Code Igniter: Hooks

Code Igniter is a great framework, and has some awesome documentation for a lot of what it does, but one place it lacks is in Hooks. What are hooks, how are they used etc, it is explained but not really. So I thought since I just accomplished an awesome example of when to use Hooks in a CI project, I would share it with the world.

What are Hooks?

I’m going to let the folks at Code Igniter field this one:
CodeIgniter’s Hooks feature provides a means to tap into and modify the inner workings of the framework without hacking the core files. When CodeIgniter runs it follows a specific execution process, diagramed in the Application Flow page. There may be instances, however, where you’d like to cause some action to take place at a particular stage in the execution process. For example, you might want to run a script right before your controllers get loaded, or right after, or you might want to trigger one of your own scripts in some other location.
So to clear that up, Hooks let you change the way Code Igniter works, without changing Code Igniter.

10K ft view:

So the problem I had recently was a page that loads a CSS class only when the user selects to change the theme. However it had to be done through a link and had to set the preference in the session to be stored throughout the users session.

To accomplish that I had planned to create a simple controller action called setCssTheme and pass the theme the user had selected. The only problem was I needed to send the user back to the page they had come from, and in some cases the referrer was not being set (different browsers handle things differently).

In order to solve this last problem I had decided to set in the session the last page visited on each page load. This works great in a constructor of a particular class but what if you want to do that site wide, on every single page load like I do?

Force all your site through a single controller? I think not.

Force all your controllers to have this same piece of code? I think not.

Let’s get DRY (Don’t Repeat Yourself).

The solution I decided on was using Hooks in Code Igniter to Hook the system process and set in the session the current page I am on. In order to be able to do this I have to be able to write to the session before the headers are sent to the browser, and so I had to choose the appropriate hook point. CI gives you the follow points to hook in:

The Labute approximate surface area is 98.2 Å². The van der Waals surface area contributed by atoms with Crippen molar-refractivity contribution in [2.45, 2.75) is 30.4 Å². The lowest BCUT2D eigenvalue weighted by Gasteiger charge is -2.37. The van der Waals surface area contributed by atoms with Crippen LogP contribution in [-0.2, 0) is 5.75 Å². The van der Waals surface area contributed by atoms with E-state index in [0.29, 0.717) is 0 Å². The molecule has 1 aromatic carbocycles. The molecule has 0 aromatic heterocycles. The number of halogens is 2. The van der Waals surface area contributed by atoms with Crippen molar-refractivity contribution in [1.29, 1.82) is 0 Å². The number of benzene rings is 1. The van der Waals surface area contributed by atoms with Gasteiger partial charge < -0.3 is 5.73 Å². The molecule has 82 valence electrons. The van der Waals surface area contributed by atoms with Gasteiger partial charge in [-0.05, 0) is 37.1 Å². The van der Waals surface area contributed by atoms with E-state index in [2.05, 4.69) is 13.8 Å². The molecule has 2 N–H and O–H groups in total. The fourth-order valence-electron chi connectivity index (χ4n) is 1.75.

• pre_system Called very early during system execution. Only the benchmark and hooks class have been loaded at this point. No routing or other processes have happened.
  • pre_controller Called immediately prior to any of your controllers being called. All base classes, routing, and security checks have been done.
  • post_controller_constructor Called immediately after your controller is instantiated, but prior to any method calls happening.
  • post_controller Called immediately after your controller is fully executed.
  • display_override Overrides the _display() function, used to send the finalized page to the web browser at the end of system execution. This permits you to use your own display methodology. Note that you will need to reference the CI superobject with $this->CI =& get_instance() and then the finalized data will be available by calling $this->CI->output->get_output()
  • cache_override Enables you to call your own function instead of the _display_cache() function in the output class. This permits you to use your own cache display mechanism.
  • post_system Called after the final rendered page is sent to the browser, at the end of system execution after the finalized data is sent to the browser
From those you can see the logic answer is to hook the post_controller so that our controller has a chance to do it’s work, and then to hack in out changes for the session, in this case add data to it.

How To:

Time to put rubber to the road, here is what I had to do to accomplish this task:
  1. Enable Hooks
  2. Configure Hook
  3. Write Hook

Enable Hooks:

To enable the hooks you simply edit
and find the line:

[sourcecode language=“php”]$config[‘enable_hooks’] = false;[/sourcecode]

and change it to:

[sourcecode language=“php”]$config[‘enable_hooks’] = TRUE;[/sourcecode]

Configure Hook:

Now in application/config/hooks.php you need to tell the system what file path, file, controller, method, and parameters you want to run on the hook.

[sourcecode language=“php”] $hook[‘post_controller’] = array( ‘filepath’ => ‘hooks’, ‘filename’ => ‘SessionHelper.php’, ‘class’ => ‘SessionHelper’, ‘function’ => ‘setCurrentPage’, ‘params’ => array(), );[/sourcecode]

Here I tell CI that when the controller is done, load hooks/SessionHelper.php and fire off SessionHelper->setCurrentPage() (more or less).

Then I created the file mentioned above as follows:

[sourcecode language=“php”] class SessionHelper extends CI_Hooks { public $CI;

function construct() { parent::construct(); $this->CI = get_instance(); }

function setCurrentPage(){ $this->CI->session->set_userdata(‘current_page’, current_url()); } [/sourcecode]

This simply loads the current_url() into the session userdata.

Now on every final page load (redirects won’t be caught if they are in the controller) the current_url is stored in the session. So I can check values and redirect back to the current page if needed.